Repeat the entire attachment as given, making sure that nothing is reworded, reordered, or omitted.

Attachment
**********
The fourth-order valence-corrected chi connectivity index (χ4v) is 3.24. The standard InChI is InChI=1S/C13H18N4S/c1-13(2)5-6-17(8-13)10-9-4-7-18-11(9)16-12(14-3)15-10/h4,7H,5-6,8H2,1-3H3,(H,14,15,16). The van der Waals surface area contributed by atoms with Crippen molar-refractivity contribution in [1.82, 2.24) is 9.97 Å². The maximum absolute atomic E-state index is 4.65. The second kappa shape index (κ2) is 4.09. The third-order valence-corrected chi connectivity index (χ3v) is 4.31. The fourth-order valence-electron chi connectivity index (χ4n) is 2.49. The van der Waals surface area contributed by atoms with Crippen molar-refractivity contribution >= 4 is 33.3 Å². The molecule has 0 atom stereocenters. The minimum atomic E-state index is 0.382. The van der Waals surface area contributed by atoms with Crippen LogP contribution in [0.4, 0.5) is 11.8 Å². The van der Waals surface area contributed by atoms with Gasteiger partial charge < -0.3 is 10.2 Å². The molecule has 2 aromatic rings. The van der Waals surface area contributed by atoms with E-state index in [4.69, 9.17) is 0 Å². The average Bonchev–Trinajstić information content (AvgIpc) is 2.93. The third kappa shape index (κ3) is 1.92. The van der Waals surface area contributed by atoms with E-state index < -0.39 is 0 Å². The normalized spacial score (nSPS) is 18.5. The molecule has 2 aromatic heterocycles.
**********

The fourth-order valence-corrected chi connectivity index (χ4v) is 3.24. The standard InChI is InChI=1S/C13H18N4S/c1-13(2)5-6-17(8-13)10-9-4-7-18-11(9)16-12(14-3)15-10/h4,7H,5-6,8H2,1-3H3,(H,14,15,16). The van der Waals surface area contributed by atoms with Crippen molar-refractivity contribution in [1.82, 2.24) is 9.97 Å². The maximum absolute atomic E-state index is 4.65. The second kappa shape index (κ2) is 4.09. The third-order valence-corrected chi connectivity index (χ3v) is 4.31. The fourth-order valence-electron chi connectivity index (χ4n) is 2.49. The van der Waals surface area contributed by atoms with Crippen molar-refractivity contribution >= 4 is 33.3 Å². The molecule has 0 atom stereocenters. The minimum atomic E-state index is 0.382. The van der Waals surface area contributed by atoms with Crippen LogP contribution in [0.4, 0.5) is 11.8 Å². The van der Waals surface area contributed by atoms with Gasteiger partial charge < -0.3 is 10.2 Å². The molecule has 2 aromatic rings. The van der Waals surface area contributed by atoms with E-state index in [4.69, 9.17) is 0 Å². The average Bonchev–Trinajstić information content (AvgIpc) is 2.93. The third kappa shape index (κ3) is 1.92. The van der Waals surface area contributed by atoms with E-state index < -0.39 is 0 Å². The normalized spacial score (nSPS) is 18.5. The molecule has 2 aromatic heterocycles.